Hit the Deck (Blu-ray Review)19 May, 2014 By: Mike Clark
Available via Warner Archive
Stars Jane Powell, Tony Martin, Debbie Reynolds, Walter Pidgeon.
MGM’s once tough-to-see 2.55:1 musical will never win any Andre Bazin awards for mise-en-scene, but I can still see why I, at age 7, eagerly pronounced it “the best movie I had ever seen” (the first one I’d ever designated as such). A stew of previous stage and screen offerings (Shore Leave; then a 1930 eponymously titled RKO musical; even elements of the Astaire-Rogers Follow the Fleet), it already had a lot of naval mildew on it by 1955, even though the story utilized here differed substantially. This is one of the few movies I’ve even halfway designated as a guilty pleasure in my adult life — the reasoning always being that pleasure is enough of a challenge in life to find, so why feel guilty about it? I don’t even feel guilty about liking, say, Howards Hawks’ forever-maligned box office catastrophe Land of the Pharaohs, which came out the summer after the early March that Hit the Deck played Radio City Music Hall.
Essentially a fantastic soundtrack album (and MGM/Rhino did a fab Deck CD several years ago) looking for keener scripting and direction, this is, appropriately, a shore leave musical that romantically teams Jane Powell with Vic Damone, Ann Miller with Tony Martin and then-youngsters Debbie Reynolds with Russ Tamblyn. Seen here just a year before Forbidden Planet, Walter Pidegon plays a rear admiral and grouchy father to siblings Powell and Tamblyn, while Gene Raymond (who, at the time, hadn’t been seen in an ‘A’ picture or even many ‘B’-movies since the mid-1940s) is a married stage producer whose chorine tom-catting keeps earning him shiners (something I found quite funny when I was a youngster). Comic and future Ed Sullivan mainstay Alan King is a member of the shore patrol, which figures heavily in the action during the picture’s final third.
You don’t even have to get past the opening number (gobs Martin, Damone and Tamblyn performing “Hallelujah!” while baking a booze-filled cake) to sense that journeyman director Roy Rowland is going to take an anything-goes approach to numbers, which not infrequently commence at unexpected or unmotivated times. Though in this case, our “Twilight Zone”-ish tipoff to the overall tone is the sudden gonzo appearance of an African-American quartet of waiters who bound through the kitchen door at a snowbound military base to punctuate the presentation — a show-up to rotate any viewer head “360” (or at least “358”) in Linda Blair Exorcist fashion. Exceptionally attractive performers aside, the virtues here are a silly (even dopey) script that nonetheless moves fast most of the time and a Vincent Youmans-Leo Robin-Clifford Grey-Irving Caesar score that’s not just a solid winner but one packed with standards: “Sometimes I’m Happy,” “More Than You Know,” “I Know That You Know” and “Ciribiribin.”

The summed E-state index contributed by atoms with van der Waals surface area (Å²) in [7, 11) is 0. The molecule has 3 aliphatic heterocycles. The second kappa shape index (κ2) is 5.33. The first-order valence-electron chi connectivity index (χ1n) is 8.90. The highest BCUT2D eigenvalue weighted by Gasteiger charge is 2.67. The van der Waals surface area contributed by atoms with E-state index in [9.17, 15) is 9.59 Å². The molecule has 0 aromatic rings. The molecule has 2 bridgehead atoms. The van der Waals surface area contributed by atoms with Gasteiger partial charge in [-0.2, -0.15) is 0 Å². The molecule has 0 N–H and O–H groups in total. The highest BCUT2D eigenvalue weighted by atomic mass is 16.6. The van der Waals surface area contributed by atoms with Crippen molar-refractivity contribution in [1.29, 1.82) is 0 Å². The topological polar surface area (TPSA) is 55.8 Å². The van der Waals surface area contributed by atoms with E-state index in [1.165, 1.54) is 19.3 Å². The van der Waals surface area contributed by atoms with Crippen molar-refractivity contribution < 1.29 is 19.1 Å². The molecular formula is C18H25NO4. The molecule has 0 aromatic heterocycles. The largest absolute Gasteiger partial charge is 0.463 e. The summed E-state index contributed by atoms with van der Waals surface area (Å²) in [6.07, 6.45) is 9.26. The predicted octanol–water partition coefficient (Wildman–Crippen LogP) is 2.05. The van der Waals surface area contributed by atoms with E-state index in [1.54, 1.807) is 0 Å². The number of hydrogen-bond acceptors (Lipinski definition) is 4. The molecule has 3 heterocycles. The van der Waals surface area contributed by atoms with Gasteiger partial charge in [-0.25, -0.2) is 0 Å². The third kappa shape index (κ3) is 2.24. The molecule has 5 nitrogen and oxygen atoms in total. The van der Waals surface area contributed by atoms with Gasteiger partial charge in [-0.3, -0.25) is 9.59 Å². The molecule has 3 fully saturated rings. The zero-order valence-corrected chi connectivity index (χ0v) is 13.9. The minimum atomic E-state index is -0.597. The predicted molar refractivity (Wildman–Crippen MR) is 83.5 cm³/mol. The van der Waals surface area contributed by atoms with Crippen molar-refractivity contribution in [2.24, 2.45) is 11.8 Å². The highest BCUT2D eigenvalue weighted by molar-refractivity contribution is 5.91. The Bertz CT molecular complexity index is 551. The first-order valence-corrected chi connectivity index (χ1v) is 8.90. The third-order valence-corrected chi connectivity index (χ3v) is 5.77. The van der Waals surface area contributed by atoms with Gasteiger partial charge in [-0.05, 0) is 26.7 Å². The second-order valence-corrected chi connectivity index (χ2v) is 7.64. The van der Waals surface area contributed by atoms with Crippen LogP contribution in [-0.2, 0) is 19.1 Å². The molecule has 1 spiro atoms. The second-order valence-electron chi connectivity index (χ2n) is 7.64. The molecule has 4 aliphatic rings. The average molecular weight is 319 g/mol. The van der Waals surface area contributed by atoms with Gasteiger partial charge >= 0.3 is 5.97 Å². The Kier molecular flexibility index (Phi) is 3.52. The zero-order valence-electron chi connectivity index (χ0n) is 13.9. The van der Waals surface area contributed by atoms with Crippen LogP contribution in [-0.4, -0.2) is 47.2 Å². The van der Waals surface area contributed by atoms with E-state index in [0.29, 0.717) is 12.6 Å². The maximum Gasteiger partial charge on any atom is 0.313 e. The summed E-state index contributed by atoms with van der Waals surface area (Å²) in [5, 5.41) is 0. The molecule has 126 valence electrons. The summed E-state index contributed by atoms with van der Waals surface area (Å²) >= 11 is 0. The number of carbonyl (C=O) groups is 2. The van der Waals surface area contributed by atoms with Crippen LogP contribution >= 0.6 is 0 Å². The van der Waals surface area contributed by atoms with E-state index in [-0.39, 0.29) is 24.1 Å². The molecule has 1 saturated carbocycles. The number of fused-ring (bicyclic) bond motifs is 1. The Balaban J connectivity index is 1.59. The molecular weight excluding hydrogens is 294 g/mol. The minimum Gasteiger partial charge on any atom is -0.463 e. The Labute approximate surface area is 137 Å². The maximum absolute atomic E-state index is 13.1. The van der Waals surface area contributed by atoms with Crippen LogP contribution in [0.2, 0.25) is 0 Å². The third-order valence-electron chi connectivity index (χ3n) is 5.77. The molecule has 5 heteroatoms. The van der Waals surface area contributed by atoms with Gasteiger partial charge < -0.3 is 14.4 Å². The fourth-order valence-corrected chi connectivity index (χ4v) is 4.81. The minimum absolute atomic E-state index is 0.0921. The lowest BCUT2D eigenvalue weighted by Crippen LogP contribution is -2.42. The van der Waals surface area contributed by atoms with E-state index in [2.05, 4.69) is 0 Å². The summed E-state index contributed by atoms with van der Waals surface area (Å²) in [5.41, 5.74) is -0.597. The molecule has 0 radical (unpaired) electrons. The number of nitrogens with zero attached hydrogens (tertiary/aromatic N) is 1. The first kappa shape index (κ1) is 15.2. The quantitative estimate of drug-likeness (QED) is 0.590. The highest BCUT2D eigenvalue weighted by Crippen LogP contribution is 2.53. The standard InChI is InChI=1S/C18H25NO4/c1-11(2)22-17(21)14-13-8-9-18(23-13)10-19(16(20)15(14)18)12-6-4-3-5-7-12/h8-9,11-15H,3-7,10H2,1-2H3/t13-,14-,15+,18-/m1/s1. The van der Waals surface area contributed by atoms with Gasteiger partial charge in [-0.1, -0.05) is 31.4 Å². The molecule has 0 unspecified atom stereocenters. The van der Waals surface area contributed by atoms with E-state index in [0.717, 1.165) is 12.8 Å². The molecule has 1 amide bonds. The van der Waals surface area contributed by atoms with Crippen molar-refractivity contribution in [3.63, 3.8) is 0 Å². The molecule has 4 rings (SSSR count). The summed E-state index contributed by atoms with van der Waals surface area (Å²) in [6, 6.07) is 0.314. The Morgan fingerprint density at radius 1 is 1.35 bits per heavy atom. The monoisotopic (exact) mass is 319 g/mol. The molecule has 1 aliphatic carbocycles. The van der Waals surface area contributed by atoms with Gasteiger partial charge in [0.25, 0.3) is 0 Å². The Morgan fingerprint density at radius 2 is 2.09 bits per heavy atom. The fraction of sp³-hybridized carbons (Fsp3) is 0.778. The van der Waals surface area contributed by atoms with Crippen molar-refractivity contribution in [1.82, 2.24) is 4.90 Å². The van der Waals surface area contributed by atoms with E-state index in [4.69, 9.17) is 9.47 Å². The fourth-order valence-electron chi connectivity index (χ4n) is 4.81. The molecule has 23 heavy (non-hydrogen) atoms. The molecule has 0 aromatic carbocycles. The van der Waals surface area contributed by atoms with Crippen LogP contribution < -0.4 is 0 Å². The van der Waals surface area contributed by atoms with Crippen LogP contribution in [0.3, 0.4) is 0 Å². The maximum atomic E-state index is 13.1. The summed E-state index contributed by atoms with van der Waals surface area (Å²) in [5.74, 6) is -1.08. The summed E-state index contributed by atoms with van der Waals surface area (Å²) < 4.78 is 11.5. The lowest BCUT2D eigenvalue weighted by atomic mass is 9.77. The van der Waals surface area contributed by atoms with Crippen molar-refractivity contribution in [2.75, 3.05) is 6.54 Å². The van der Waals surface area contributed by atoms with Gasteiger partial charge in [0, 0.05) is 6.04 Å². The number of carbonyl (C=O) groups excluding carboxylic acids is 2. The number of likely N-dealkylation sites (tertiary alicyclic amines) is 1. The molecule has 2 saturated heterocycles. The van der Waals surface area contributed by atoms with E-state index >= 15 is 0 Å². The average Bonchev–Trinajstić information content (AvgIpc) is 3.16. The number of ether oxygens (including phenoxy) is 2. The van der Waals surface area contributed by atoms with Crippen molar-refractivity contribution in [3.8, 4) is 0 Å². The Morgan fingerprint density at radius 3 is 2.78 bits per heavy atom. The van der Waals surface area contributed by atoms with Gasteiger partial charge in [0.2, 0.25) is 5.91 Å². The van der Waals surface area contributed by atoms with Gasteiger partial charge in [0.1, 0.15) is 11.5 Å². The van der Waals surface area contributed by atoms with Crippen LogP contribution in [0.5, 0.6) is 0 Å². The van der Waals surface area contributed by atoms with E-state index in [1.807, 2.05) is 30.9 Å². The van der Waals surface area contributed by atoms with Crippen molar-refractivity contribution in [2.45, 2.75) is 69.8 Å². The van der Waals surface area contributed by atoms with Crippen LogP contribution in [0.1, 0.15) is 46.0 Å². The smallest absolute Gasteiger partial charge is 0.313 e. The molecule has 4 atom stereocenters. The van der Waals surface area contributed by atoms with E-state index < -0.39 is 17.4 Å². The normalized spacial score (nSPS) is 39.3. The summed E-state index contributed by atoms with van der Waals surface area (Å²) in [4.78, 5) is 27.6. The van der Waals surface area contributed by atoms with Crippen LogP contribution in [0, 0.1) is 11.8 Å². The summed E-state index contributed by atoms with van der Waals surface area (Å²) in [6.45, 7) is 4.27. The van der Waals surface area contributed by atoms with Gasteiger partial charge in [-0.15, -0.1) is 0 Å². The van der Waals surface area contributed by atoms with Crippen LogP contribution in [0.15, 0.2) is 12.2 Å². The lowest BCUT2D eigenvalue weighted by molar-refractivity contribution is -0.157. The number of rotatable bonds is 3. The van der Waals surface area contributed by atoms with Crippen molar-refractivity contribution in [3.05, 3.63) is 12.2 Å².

Though it managed to get held over for a second week at a 2,800-or-so-seater in my home town, Deck is another of those MGM musicals that seriously underperformed at a time when Chuck Berry and other rock contemporaries were on the immediate horizon, hastening the genre’s not just decline but near-annihilation. Presumably because of the property’s underlying literary rights, it was withheld from TV sale and never played on local TV or on the ubiquitous prime-time network movie nights during the 1960s; I was finally able to see it again only by programming it at the AFI Theater in Washington, D.C., in 1980 — a quarter-century wait for me to finally re-see a picture I’d loved so much as a child (in addition to the music, there was probably an early hormonal reaction to Powell and Reynolds).
Hermes Pan did the choreography, and he has a better time of it filling one of those super-wide frames of the initial CinemaScope era — these photographed by Meet Me in St. Louis’s George Folsey, who makes the very most (particularly on this super Blu-ray release) of anemic Eastman Color, which degraded a lot of MGM projects starting around the time I started seeing current movies in theaters all the time. Even Powell’s dresses are “yowza” enough to rate constant comment, and the sound recording is surprisingly robust for early stereo recycled for today’s home markets. The movie’s top number comes at the very end: Miller and the others romantic parties reprising “Hallelujah!” on a ship (or ship set) for no apparent reason — the best tap extravaganza that sure-footed dancer ever had on screen (and her last one, in fact). It was featured in one of the “That’s Entertainment!” collections, which was only its due and sends you to bed with a smile or maybe with thoughts of Powell, who had a most compatible haircut here and never looked better on screen.